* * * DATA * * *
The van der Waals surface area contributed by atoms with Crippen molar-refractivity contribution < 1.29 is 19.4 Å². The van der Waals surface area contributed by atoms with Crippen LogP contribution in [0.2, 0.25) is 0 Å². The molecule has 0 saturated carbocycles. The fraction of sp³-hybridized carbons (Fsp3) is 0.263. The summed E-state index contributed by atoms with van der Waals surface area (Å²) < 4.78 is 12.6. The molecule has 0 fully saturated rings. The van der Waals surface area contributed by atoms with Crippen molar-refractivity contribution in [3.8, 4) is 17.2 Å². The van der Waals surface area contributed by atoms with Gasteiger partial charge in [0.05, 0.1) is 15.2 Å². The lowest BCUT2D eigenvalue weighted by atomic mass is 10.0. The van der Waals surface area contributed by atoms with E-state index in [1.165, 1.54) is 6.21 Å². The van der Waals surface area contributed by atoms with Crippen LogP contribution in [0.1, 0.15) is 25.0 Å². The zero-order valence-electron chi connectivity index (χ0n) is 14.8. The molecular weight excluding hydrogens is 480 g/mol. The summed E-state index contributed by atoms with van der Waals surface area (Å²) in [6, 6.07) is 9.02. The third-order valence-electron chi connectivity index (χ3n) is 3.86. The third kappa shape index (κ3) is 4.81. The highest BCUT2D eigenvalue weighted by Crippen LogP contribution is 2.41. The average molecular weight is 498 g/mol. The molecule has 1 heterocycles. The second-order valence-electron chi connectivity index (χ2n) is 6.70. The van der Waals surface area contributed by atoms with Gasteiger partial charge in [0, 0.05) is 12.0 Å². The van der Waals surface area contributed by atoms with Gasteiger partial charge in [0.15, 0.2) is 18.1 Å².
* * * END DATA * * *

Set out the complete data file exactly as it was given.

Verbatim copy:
The van der Waals surface area contributed by atoms with Crippen molar-refractivity contribution < 1.29 is 19.4 Å². The van der Waals surface area contributed by atoms with Crippen LogP contribution in [0.2, 0.25) is 0 Å². The molecule has 0 saturated carbocycles. The fraction of sp³-hybridized carbons (Fsp3) is 0.263. The summed E-state index contributed by atoms with van der Waals surface area (Å²) < 4.78 is 12.6. The molecule has 0 fully saturated rings. The van der Waals surface area contributed by atoms with Crippen molar-refractivity contribution in [3.8, 4) is 17.2 Å². The van der Waals surface area contributed by atoms with Gasteiger partial charge in [0.05, 0.1) is 15.2 Å². The lowest BCUT2D eigenvalue weighted by atomic mass is 10.0. The van der Waals surface area contributed by atoms with E-state index in [1.165, 1.54) is 6.21 Å². The van der Waals surface area contributed by atoms with Crippen LogP contribution in [0.1, 0.15) is 25.0 Å². The zero-order valence-electron chi connectivity index (χ0n) is 14.8. The molecular weight excluding hydrogens is 480 g/mol. The summed E-state index contributed by atoms with van der Waals surface area (Å²) in [6, 6.07) is 9.02. The third-order valence-electron chi connectivity index (χ3n) is 3.86. The third kappa shape index (κ3) is 4.81. The highest BCUT2D eigenvalue weighted by Crippen LogP contribution is 2.41. The average molecular weight is 498 g/mol. The molecule has 1 heterocycles. The second-order valence-electron chi connectivity index (χ2n) is 6.70. The van der Waals surface area contributed by atoms with Gasteiger partial charge in [0, 0.05) is 12.0 Å². The van der Waals surface area contributed by atoms with Gasteiger partial charge in [0.15, 0.2) is 18.1 Å².